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A.W. Tozer nailed the nail on the head, saying, “In every Christians heart there is a cross and a throne and the Christian is on the throne till he puts himself on the cross; if he refuses the cross he remains on the throne. Perhaps this is at the bottom of the backsliding and worldliness among believers today. We want to be saved but insist Christ do all the dying.”

Arm Yourself With Christ’s Sinlessness.

1 Peter 4:1 KJV

Forasmuch then as Christ hath suffered for us in the flesh, arm yourselves likewise with the same mind: for he that hath suffered in the flesh hath ceased from sin;

Galatians 5:16–18 KJV

This I say then, Walk in the Spirit, and ye shall not fulfil the lust of the flesh. 

For the flesh lusteth against the Spirit, and the Spirit against the flesh: and these are contrary the one to the other: so that ye cannot do the things that ye would. 

But if ye be led of the Spirit, ye are not under the law.

 Finally, the point is that once the Christian grasps this insight he will realize from the example of Christ in 3:18–22 that he must live for God now (which means a suffering in the flesh and thus a battling of sin), for that will lead to a parallel victory (a state of having ceased from sin).1

1 Peter H. Davids, The First Epistle of Peter, The New International Commentary on the New Testament (Grand Rapids, MI: Wm. B. Eerdmans Publishing Co., 1990), 149.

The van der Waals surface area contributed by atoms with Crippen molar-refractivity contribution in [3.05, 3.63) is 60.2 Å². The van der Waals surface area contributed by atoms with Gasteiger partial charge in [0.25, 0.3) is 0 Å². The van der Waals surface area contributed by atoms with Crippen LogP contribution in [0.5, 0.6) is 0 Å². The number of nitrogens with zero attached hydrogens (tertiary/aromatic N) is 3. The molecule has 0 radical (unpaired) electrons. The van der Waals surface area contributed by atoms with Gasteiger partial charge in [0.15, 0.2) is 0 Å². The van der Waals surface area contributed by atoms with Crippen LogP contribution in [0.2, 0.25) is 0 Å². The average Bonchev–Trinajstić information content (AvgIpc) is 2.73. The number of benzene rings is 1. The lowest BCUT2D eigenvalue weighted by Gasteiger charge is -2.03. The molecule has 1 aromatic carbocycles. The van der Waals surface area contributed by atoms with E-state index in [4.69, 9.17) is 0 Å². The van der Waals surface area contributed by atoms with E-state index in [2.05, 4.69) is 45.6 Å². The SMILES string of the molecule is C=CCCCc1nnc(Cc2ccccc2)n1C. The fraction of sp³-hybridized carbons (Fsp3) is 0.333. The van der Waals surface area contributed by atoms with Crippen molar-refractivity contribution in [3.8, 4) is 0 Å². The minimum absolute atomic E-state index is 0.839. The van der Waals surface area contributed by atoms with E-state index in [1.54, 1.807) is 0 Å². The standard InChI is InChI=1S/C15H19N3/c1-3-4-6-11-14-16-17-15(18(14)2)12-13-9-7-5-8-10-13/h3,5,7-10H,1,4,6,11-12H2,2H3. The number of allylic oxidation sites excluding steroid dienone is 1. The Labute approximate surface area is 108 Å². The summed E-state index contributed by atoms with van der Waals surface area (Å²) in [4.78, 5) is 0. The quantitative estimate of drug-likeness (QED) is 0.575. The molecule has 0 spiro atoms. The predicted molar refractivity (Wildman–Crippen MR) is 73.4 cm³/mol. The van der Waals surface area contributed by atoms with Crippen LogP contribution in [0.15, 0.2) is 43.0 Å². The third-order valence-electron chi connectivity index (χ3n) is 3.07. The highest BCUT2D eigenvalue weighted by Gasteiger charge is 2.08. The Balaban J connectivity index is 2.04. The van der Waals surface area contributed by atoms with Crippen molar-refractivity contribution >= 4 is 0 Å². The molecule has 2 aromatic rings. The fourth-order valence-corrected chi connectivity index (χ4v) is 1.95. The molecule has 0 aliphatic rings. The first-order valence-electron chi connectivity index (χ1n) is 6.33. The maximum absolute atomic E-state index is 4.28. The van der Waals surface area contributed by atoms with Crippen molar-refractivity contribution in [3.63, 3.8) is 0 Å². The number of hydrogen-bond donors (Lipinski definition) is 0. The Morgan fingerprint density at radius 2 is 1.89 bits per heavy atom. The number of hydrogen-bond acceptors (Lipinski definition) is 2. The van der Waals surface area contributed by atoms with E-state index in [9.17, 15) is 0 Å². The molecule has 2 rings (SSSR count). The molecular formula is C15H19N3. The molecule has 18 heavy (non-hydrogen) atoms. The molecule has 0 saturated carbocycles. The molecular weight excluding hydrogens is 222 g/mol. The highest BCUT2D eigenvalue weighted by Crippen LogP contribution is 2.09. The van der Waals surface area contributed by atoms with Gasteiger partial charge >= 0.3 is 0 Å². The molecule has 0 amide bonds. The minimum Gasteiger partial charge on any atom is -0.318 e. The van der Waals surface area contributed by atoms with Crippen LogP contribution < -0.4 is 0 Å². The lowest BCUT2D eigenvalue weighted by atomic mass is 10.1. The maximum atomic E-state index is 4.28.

Romans 6:6–7 KJV

Knowing this, that our old man is crucified with him, that the body of sin might be destroyed, that henceforth we should not serve sin. 

For he that is dead is freed from sin.

A wife came to the conclusion that carbonated drinks were having negative physical effects on her family and herself and so decided that they should give them up. But how would she convince her three-year-old daughter, who liked them so much, that it was necessary to stop drinking them?

As the wife was telling her husband of her decision, the little girl piped up to ask, “Mommy, we don’t like pop any more?” Mommy said “That’s right!”—and that was all it took.

Oh, for such a readiness to give up something when we learn that God does not want us to do it1

1 Michael P. Green, 1500 Illustrations for Biblical Preaching (Grand Rapids, MI: Baker Books, 2000), 335–336.

Arm Yourself With Christ’s Surrender.

1 Peter 4:2 KJV

That he no longer should live the rest of his time in the flesh to the lusts of men, but to the will of God.